I wore the green woolen gown Muireann had made up for me when Richard was given the MacWilliamship. I had paired it with the cape I wore on holydays. It was trimmed in fur and trailed behind me. I pulled it closer to me as I neared Elizabeth.
I felt comforted by the wooden floors beneath my feet. They were much smoother than the weathered wood of my ship’s deck, but I was able stride with greater confidence at I moved onward.
The woman did not rise as I approached. I paused in front of the throne, but did not bow.
“Grace O’Malley,” she said in greeting. She rambled off some sort of welcome in English so quickly, I could not quite make out the particulars of what she was trying to say. Instead, having come in from the rain, my nose began to drip and I sniffled.
The queen studied me as I flicked my finger under my nose, trying to keep my nose from dripping. “Dewyewneadakurcheeph?”she spoke.
English was an odd language. Harsh consonants and titling vowels. And they all spoke so rapidly, it was hard to distinguish in the language I used the least.
Everyone looked at me expectantly. They waited for me to respond. I could speak enough English to say what I needed. I could voice my complaint best in Irish. No one except Richard and my crewmen would understand me. Thinking on it for a moment, I responded in Latin.
Precibus meis,” I said. My apologies. “I do not understand.” I could hear Richard clear his throat behind me as I lied.
Video,” She responded. The queen’s Latin sounded more polished with her English accent. Still, neither of us was speaking in her more comfortable tongue. The tables were equal. We were able to express ourselves only as well as the other. “I had asked if you needed a handkerchief.”
“Please, m’lady.” A few gasps could be heard through the room. It was an address of low rank. But the queen was a peer. I couldn’t just be calling her Your Majesty like some scullery maid. Richard cleared his throat once more. This time in warning. I merely smirked at him over my shoulder as the queen gestured for one of the men present to hand me a square of linen.
I took the kerchief, trying to blow my nose as ladylike as possible. Not that I really knew how to accomplish that. I wasn’t sure how to keep the air from honking between my nostrils and the fabric.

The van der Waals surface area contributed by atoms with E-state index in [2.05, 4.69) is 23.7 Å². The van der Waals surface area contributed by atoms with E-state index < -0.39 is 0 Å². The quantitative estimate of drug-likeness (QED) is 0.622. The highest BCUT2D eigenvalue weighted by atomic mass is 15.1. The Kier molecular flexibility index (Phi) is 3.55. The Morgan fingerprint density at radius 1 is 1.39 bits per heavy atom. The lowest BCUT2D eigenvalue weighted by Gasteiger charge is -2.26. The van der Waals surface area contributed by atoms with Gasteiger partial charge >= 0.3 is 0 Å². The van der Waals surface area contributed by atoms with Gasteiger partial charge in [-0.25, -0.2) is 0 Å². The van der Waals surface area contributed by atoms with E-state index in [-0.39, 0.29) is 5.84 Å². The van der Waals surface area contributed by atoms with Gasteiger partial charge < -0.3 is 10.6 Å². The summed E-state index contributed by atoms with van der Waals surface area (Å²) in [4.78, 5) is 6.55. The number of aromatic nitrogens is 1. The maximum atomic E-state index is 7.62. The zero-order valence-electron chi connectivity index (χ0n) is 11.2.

Everyone in the court continued to stare as I brought the kerchief away from my face. No one moved to take it. I held on to it, figuring I could dispose of it momentarily.
“So you have come to me for an audience,” the queen asked. Her voice rang out through the stone ceilinged courtroom.
“Aye.” I nodded. “I have.”
“So what is it you have to say?” she asked. Her flock of peacocks all seemed to lean forward a tad.
“I say that I would like a private audience with her majesty.” I found prudence in using the title this time. Still, a collective gasp went up from the courtiers. Their hushed whispers made them sound like peacocks as well as look it, occasional squawks sounding amongst the hissing. I fiddled with the handkerchief nervously with my left hand. “If she pleases,” I added self-consciously for good measure.
After a few seconds of the hissing and squawking, the queen held up her hand and the flock fell silent. “Very well,” she said, standing. More gasps sounded through the room. Two stewards scrambled behind the throne over to a pair of doors I hadn’t noticed.
The queen stepped down from the dais and headed toward the doors. I looked back at Richard, both of us surprised it was that simple.
“Well go!” he mouthed.
Fine,” I mouthed in response, trying to scramble after the queen as gracefully as possible.
The stewards held the double doors open as we passed in to the privy chamber. One of them eyed me suspiciously as the other stared dutifully ahead. The courtiers behind us were silent as the door closed behind me.
We were alone.
The room was large, though less so than the court room. The privy chamber was square, with a tall ceiling and rich trappings. The floor of this room was made of the same dark wood, but was covered by a large green rug embroidered with golden leaves. The two great windows on either side of the hearth had thick drapes, only opened about a foot to let in light. Around the room, chairs and ornate sofas were set in clumps for entertaining. Another large chair sat on another dais at the back of the room. Blast! The woman must spend her days sitting. A china tea service sat against the left wall next to a servant’s door. Besides us and the furniture, the room was empty.